This is an example of the overruling grace of God. He didn’t try to reverse the blessing obtained through deceit because he believed God was at work in the trickery of his wife and his younger son. He thus affirmed God’s choice of Jacob over Esau and God’s blessing of Jacob though he did not deserve it. His personal desire to bless Esau could not overcome God’s desire to bless Jacob first. By faith he ratified what God has ordained. Somehow he saw the hand of God behind all the conniving. What a lesson about the sovereignty of God working through sinful human circumstances. Isaac understood that God’s will comes first and we must bow before it even when we don’t understand it. Sometimes we make decisions that hurt those we love the most. When that happens, we must do what is right even when it goes against our personal preferences. The question at that point becomes, Do we put God’s will above our own desires?

Did Isaac have faith? Yes. He was strong in the end when it counted. He made sure his children were blessed “regarding the future.” He didn’t accomplish a great deal from a worldly point of view but he passed his faith along to his children. And in the end, that’s all that matters. On a personal level I find myself challenged by this fact.

If I gain the world but lose my family, my life can hardly be called a success.

If I lose the world but save my family for God, my life will not have been in vain.

When you die, the most important thing you leave behind will be your Christian faith. The people of my congregation don’t know me as well as they think they do. They will know me much better after I am gone. When we live up close to others we may find it hard to get them clearly in focus, but when they are gone, we can take the full measure of who they were and what they lived for. You will know what I believed and how I lived by watching my sons and my grandsons and granddaughters after I am gone. They will tell the story for me. They will rise up and reveal what sort of man I was. Both my strengths and weaknesses will be easy to see. But if they live for Christ, all else will fade away. If they don’t, nothing else can suffice.

II. Jacob: Faith for his Grandchildren 21

“By faith Jacob, when he was dying, blessed each of Joseph’s sons, and worshiped as he leaned on the top of his staff” (Hebrews 11:21).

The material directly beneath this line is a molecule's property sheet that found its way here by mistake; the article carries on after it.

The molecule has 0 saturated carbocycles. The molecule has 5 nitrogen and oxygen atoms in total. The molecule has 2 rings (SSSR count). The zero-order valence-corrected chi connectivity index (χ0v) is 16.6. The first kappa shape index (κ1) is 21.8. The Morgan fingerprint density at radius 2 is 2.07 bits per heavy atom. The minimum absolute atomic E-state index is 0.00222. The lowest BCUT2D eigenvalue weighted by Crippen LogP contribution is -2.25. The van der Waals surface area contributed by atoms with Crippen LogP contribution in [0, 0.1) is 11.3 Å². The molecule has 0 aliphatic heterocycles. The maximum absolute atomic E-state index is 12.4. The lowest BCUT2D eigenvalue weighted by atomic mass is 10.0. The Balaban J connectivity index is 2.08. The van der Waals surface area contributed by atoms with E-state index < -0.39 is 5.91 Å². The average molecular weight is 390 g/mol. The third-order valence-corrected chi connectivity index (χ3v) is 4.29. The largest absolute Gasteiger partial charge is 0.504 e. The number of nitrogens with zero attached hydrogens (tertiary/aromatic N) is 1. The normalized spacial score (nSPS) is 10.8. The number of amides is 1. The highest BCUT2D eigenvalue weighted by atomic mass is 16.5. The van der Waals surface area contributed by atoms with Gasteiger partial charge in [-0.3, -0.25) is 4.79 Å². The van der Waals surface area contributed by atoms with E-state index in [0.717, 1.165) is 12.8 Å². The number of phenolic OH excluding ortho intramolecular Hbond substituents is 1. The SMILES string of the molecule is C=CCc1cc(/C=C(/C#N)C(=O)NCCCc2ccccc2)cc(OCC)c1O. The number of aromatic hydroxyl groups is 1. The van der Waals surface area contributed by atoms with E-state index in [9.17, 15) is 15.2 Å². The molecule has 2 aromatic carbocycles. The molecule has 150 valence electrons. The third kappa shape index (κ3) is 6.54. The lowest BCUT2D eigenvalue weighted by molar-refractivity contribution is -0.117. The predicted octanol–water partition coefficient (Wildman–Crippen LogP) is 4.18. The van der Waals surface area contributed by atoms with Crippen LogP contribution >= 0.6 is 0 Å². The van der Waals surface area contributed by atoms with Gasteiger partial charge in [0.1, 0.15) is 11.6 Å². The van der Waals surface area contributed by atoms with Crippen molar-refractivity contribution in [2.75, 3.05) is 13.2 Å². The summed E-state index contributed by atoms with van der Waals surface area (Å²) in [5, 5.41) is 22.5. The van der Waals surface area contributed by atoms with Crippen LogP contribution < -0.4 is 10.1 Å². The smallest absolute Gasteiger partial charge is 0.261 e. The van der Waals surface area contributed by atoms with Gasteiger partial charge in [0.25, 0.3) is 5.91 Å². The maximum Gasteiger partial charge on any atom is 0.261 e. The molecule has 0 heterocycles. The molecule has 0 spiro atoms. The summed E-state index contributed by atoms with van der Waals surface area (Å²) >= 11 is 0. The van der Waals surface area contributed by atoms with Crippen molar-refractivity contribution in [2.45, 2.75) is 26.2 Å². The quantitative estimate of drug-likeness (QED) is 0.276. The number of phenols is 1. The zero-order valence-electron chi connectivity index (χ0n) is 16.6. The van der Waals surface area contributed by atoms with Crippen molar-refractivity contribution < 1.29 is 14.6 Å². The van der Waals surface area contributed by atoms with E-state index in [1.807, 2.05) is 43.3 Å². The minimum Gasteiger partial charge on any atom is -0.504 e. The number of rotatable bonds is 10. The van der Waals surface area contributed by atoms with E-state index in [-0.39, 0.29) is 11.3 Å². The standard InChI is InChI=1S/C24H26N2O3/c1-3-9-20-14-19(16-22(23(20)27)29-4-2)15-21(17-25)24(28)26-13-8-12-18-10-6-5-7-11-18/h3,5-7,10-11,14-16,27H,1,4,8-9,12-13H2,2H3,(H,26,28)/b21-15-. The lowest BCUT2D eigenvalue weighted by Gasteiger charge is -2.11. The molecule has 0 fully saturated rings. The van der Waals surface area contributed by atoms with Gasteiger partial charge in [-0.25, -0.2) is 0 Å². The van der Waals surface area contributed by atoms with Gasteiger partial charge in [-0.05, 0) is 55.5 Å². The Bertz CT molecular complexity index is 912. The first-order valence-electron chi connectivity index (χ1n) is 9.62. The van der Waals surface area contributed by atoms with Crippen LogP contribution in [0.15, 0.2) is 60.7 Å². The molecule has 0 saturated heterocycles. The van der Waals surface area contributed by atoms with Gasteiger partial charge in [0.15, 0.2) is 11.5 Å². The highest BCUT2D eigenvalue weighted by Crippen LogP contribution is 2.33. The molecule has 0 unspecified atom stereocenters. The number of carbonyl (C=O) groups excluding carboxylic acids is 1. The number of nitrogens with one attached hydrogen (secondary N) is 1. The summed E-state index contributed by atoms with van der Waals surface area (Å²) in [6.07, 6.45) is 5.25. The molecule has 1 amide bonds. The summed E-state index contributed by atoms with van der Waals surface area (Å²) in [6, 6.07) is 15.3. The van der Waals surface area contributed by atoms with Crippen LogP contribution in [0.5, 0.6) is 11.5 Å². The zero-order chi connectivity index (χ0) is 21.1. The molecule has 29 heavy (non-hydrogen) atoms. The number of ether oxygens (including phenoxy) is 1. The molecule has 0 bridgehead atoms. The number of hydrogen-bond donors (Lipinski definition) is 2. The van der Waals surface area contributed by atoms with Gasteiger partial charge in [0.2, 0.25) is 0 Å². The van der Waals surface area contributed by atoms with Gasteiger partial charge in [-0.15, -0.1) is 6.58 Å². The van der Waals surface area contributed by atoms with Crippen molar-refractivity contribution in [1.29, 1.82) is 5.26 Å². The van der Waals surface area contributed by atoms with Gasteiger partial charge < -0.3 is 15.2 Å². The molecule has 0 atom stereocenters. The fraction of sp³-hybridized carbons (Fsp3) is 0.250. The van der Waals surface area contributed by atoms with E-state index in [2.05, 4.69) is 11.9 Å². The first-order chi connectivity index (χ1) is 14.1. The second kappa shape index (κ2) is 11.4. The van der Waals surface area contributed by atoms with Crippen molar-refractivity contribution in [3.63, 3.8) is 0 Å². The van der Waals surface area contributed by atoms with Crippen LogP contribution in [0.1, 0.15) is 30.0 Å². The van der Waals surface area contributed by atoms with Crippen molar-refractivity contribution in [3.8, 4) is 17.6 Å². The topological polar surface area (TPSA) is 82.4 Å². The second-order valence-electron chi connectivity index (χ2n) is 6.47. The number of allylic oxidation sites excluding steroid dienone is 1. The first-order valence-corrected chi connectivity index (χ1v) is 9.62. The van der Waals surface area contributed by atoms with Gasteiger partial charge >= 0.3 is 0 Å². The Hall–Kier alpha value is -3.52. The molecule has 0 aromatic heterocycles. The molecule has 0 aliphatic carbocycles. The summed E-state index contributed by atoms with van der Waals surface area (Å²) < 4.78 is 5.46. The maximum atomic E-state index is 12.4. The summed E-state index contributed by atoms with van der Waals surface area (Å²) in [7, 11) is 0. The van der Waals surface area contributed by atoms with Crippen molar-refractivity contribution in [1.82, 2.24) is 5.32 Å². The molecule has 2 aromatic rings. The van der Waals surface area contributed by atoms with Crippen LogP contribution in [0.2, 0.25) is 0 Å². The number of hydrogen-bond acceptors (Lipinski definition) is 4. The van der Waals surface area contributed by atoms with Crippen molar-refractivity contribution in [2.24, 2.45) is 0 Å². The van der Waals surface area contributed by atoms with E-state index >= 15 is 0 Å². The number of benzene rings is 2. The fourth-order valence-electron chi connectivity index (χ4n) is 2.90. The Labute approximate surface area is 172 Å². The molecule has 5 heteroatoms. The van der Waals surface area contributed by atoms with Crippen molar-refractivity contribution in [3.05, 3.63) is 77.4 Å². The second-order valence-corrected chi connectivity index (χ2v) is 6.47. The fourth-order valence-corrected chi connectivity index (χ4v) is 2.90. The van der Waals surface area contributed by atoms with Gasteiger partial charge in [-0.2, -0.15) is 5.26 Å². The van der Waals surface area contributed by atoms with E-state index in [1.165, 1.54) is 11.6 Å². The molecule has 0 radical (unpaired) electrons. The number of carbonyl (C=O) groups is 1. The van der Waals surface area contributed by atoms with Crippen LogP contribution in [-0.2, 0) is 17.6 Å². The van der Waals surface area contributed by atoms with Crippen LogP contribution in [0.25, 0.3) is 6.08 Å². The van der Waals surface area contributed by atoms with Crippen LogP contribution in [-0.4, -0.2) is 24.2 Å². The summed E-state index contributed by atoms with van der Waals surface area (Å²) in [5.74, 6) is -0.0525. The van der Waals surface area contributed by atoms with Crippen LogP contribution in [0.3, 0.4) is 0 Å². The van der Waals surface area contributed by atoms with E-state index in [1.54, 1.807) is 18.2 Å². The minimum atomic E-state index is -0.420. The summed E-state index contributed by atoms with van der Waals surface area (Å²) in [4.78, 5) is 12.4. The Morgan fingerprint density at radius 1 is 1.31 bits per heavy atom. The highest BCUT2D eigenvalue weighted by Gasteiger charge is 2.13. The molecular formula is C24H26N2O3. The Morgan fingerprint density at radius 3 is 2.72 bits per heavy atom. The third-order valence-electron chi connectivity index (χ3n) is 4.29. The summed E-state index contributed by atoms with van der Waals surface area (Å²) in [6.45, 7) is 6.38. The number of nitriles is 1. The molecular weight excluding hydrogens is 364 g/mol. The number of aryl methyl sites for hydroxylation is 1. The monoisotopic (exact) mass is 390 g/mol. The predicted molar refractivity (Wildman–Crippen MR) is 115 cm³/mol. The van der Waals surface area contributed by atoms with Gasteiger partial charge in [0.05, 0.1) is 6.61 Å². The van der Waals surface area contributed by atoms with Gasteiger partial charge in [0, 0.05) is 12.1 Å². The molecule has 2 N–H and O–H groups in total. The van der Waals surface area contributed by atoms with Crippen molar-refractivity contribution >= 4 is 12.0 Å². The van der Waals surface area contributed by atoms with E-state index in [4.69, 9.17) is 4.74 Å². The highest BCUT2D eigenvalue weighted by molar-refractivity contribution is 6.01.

Jacob is now an old man. As the King James puts it, “he was a-dying.” One by one he calls in his sons and gives each one a blessing suited to him. When he comes to Joseph, he blesses him and then he blesses Joseph’s sons Ephraim and Manasseh. He also worshiped God while leaning on the top of his staff.

The story of the blessing of the grandsons is interesting because Jacob did an unexpected thing. Joseph wanted him to bless Manasseh the older with his right hand as a sign of the greater blessing. But at the last second old Jacob crossed his hands and blessed Ephraim the younger with his right hand. This displeased Joseph but Jacob would not change his blessing. Some of us who are younger sons and daughters can draw great encouragement from this story. Many times the firstborn children are favored and children that come later are overlooked. But the Bible is full of hope for younger children. Isaac was a younger child. So was Jacob. So was Joseph. So was Moses. So was Gideon. So was David.

In blessing the younger over the older, Jacob teaches us that God is no respecter of persons. He exalts those who honor him regardless of their background or their birth order. Very often it is through the “overlooked” people of the world that God does his greatest work.

Jacob knew that his grandsons Ephraim and Manasseh had been raised in the lap of luxury in Egypt. Because of Joseph’s exalted position, they had been reared to appreciate all that the pagan world had to offer and to enjoy all the glories of ancient Egypt. But Jacob looked into the future and saw a day when his descendants would return to Canaan. He wanted to make sure that his grandsons embraced their true spiritual heritage. If you stay in Egypt you cannot be blessed. At some point you must leave Egypt for the Promised Land. By blessing his grandsons he was moving them from worldly pomp to godly poverty. And he did it “by faith” because he judged that God would keep his Word and that the ragged tents of Canaan were a greater treasure than the vaunted temples of Egypt.